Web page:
Agrilectric Power in Louisiana Runs "Zero Waste" Biomass Facility Using Rice Hulls
Biomass facilities across the country generate clean, renewable energy from organic matter that is, in most cases, wood waste material.
The Agrilectric Power Partners facility in Lake Charles, Louisiana – part of a rice mill complex owned by the 115-year-old Powell Group – certainly produces renewable energy. Instead of wood, however, its fuel of choice is rice hulls.
Rice is a huge industry in southwestern Louisiana. According to the USA Rice Federation, the rice processing and production account for about $300 million for the state, making it Louisiana's second largest industry.
A perennial challenge to rice millers has been how to dispose of rice hulls after the "meat" of the plant has been extracted to sell as a food product for humans and animals. While small in size, a rice hull is made of well over 95% silica – an extremely hard and durable substance that is most typically found in nature as sand or quartz. Silica is a notoriously difficult byproduct to dispose of; it can take decades for discarded rice hulls to completely biodegrade when buried or placed in a landfill.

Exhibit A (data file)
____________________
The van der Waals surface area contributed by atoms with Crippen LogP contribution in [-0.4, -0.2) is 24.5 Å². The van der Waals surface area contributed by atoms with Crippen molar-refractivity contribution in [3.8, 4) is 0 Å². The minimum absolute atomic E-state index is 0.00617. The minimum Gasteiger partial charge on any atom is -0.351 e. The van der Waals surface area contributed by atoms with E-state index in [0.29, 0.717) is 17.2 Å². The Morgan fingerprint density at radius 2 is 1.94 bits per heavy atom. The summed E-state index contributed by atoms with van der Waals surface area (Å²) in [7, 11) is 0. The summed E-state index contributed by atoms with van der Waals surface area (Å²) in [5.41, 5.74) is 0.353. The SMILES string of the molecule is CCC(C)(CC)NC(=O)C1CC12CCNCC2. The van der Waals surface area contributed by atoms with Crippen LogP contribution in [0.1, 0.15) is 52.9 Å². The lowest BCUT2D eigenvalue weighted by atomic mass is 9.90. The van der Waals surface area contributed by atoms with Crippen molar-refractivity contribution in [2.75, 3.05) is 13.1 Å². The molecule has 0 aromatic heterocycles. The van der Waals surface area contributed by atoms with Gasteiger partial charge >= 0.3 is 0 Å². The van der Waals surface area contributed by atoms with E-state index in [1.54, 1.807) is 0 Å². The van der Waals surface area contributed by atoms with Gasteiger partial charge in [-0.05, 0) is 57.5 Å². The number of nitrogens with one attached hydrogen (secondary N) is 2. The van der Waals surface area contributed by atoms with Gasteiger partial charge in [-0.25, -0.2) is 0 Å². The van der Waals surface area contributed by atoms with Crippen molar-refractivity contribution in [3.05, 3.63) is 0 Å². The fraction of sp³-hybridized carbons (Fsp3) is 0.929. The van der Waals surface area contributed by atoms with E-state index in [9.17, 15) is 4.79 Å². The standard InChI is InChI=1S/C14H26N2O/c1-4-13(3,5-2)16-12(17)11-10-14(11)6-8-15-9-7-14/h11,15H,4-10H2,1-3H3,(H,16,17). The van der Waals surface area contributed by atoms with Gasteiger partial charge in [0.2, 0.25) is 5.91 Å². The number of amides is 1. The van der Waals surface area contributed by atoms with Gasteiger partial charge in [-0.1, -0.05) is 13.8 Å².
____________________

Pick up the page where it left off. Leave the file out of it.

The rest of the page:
In the early 1980s, well before biomass began to be used as a viable source of energy in California, Agrilectric came up with a brilliant solution to the problem of rice hull disposal: it would burn the hulls in a boiler to power the rest of its operations.
This method was very successful in reducing waste and disposal costs and in saving energy costs for the rice mill. The company sells the excess power from the 12 MW facility to a local utility on the electric grid. It also discovered that the ash produced from burning rice hulls was a sought-after commodity that it could sell for use as an insulator in the steel making industry.
In recent decades, as the biomass industry began to grow and become increasingly regulated, Agrilectric noticed one more benefit to its rice hull disposal method: this form of biomass produces very few emissions, as its moisture content is very low. Additionally, aside from the trucks used to transport the raw rice product to the facility, materials are moved within the facility pneumatically – meaning there are very few transportation-related emissions.
As Tom Spies, Chief Operating Officer of Agrilectric Power, likes to put it: "Just about the only waste product produced by our entire complex, is lunch leftovers."